This post by Bill Sims
A great new online resource for entrepreneurs was launched yesterday as part of EntrepreneurshipWeek which is currently underway.
The Biz Info Library contains a well organized yet vast collection of brief business articles on topics including Researching, Financing, Starting a Business, Marketing, and Managing Employees in a Business.
I took a little time this afternoon to register and have a look at some of the content, and the articles I read through are very good. Here are excerpts from a couple of examples:
From Managing People Through Effective Entrepreneurial Leadership – Joseph D. Sansone
I also learned that managing people is as much an art as it is a set of principles and tactics. It’s a lesson that, I believe, is difficult for a lot of entrepreneurs, who are sometimes so engrossed in their brilliant idea that they believe people will automatically follow. That doesn’t happen. To turn vision into a company—an abstraction into a tangible—entrepreneurs must be leaders of people.
From An Ear to the Ground – TJ Becker
Innovation in a vacuum is a recipe for frustration. Fred Lisy learned that the hard way. As COO of Orbital Research Inc., a $2 million R&D company in Cleveland, Lisy spent three years writing proposals, winning funding, researching and developing solutions, then writing more proposals to continue the work, but never got those solutions into the marketplace. Then he realized the problem: Orbital wasn’t spending enough time interacting with end users during development.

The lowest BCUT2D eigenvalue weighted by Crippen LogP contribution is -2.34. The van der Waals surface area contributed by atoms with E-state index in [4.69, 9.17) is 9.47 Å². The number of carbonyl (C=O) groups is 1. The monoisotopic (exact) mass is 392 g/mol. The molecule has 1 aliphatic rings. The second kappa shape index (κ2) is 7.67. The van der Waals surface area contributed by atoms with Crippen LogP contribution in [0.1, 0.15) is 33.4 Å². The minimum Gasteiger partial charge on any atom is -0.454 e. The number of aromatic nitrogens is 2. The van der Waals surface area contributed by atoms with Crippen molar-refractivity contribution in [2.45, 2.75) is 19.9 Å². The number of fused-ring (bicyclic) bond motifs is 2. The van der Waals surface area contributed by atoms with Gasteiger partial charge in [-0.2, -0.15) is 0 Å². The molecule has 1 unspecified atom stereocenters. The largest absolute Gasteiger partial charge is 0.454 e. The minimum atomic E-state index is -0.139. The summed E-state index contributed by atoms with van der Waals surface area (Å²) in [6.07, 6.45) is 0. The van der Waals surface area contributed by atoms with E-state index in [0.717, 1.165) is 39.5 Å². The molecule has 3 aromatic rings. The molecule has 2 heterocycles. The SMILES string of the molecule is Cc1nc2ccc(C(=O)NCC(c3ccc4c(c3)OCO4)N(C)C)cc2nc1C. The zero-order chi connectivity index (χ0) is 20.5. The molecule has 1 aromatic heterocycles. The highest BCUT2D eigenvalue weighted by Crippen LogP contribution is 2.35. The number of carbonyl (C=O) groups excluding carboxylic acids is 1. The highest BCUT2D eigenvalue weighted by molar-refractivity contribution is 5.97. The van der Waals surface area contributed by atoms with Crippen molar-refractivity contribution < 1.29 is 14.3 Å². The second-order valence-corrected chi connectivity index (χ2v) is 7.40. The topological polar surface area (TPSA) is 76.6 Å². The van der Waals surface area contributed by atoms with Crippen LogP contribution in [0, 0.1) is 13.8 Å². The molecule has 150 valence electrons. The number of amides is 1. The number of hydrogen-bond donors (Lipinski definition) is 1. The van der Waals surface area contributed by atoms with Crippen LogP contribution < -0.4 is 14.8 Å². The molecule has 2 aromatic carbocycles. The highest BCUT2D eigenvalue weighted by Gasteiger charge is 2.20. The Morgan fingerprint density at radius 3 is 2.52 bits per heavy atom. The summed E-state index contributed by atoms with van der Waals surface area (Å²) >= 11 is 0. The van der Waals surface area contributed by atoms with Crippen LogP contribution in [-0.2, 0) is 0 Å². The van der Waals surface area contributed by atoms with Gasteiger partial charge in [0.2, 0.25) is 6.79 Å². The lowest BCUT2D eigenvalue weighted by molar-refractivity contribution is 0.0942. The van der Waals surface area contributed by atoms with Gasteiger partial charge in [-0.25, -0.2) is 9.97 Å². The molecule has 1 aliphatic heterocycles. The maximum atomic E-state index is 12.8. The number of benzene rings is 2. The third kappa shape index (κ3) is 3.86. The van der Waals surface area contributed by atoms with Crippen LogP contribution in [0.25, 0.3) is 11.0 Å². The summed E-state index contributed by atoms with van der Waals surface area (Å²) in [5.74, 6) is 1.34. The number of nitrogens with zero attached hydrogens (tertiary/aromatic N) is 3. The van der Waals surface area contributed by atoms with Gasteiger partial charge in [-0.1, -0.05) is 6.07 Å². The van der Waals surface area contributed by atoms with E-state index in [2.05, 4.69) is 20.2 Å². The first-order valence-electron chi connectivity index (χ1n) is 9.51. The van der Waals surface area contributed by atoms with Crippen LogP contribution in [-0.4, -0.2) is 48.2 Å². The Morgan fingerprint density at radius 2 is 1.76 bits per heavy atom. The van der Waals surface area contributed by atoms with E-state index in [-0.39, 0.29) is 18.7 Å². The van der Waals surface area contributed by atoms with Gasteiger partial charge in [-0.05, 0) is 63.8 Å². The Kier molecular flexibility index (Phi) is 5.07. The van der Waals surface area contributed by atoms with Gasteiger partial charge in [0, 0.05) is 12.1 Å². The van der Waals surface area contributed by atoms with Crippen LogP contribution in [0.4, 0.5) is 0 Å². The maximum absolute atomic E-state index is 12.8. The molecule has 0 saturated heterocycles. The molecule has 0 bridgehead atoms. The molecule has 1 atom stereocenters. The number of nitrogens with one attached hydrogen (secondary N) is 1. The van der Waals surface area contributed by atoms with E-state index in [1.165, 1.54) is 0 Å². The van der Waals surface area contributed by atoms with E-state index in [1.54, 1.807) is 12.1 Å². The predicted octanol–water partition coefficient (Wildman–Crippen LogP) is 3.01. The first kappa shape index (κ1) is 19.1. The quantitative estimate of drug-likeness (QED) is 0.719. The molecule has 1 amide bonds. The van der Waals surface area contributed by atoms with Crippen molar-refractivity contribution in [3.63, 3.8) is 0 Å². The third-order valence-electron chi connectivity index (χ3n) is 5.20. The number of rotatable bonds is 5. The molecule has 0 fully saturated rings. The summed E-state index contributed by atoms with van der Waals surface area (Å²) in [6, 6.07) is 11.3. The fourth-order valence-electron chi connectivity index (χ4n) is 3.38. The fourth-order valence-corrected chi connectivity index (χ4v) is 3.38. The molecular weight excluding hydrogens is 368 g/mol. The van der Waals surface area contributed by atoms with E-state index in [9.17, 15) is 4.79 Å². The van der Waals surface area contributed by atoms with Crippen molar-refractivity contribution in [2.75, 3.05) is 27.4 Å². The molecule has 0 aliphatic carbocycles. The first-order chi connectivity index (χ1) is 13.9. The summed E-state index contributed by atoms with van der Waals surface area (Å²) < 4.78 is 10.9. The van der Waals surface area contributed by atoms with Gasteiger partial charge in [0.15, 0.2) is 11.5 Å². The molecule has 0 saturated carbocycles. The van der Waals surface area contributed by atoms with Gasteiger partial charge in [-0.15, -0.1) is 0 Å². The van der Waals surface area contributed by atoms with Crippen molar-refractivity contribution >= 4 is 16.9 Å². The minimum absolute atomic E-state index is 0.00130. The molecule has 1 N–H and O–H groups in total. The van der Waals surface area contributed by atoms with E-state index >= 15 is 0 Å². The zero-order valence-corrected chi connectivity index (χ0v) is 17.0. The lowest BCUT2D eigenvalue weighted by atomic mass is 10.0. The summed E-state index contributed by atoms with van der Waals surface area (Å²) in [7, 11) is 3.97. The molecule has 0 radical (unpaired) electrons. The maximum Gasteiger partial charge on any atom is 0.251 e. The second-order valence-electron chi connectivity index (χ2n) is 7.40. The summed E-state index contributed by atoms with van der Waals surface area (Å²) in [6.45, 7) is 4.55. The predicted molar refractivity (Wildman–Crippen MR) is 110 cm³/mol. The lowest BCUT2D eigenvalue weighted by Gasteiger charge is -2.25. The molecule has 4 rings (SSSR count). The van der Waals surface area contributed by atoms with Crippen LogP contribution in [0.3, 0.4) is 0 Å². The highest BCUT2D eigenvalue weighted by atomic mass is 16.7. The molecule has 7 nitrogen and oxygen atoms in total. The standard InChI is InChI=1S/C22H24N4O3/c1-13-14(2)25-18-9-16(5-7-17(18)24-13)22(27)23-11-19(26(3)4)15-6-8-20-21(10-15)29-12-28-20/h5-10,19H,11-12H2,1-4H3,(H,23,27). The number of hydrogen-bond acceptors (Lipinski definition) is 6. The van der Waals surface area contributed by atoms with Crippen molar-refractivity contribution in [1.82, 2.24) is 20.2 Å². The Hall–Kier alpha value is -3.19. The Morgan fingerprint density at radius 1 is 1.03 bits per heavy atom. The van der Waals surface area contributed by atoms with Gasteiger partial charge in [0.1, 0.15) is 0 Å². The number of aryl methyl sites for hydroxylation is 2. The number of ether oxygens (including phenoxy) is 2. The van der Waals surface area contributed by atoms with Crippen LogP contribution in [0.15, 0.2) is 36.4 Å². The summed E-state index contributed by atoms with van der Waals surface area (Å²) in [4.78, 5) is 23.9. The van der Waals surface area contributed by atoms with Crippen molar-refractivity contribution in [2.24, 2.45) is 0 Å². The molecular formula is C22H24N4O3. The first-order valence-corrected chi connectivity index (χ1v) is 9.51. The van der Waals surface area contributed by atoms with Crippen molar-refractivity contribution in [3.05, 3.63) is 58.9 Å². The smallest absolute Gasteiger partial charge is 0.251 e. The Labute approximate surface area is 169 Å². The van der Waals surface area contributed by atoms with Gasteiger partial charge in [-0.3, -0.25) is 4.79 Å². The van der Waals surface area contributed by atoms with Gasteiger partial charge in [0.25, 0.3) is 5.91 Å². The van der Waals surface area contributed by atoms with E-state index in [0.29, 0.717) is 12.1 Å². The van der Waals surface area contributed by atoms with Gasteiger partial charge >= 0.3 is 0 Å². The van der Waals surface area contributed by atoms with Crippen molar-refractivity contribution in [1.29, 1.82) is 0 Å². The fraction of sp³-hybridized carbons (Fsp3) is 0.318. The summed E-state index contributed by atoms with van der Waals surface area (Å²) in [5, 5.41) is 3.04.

The turning point came when Orbital developed a control device that would make airplanes safer. But when Lisy presented the technology to prospective clients, it was shot down. His device didn’t fit their parameters. “They wanted something shaped differently and more
modular,” explains Lisy. “And sadly, we could have made it that way — but now we had lost two years and needed more funding to make the modifications.”
Today Orbital not only consults with end users from the get-go, but also contacts manufacturers that will be involved in the commercialization process. Since 1997 Orbital has grown 607%, which Lisy chalks up largely to getting feedback from external markets.
If you find yourself in your office, with the door closed, trying to figure out what your next move should be, and you need some advice, this might be a good place to start. I’d recommend you bookmark the site and keep it handy.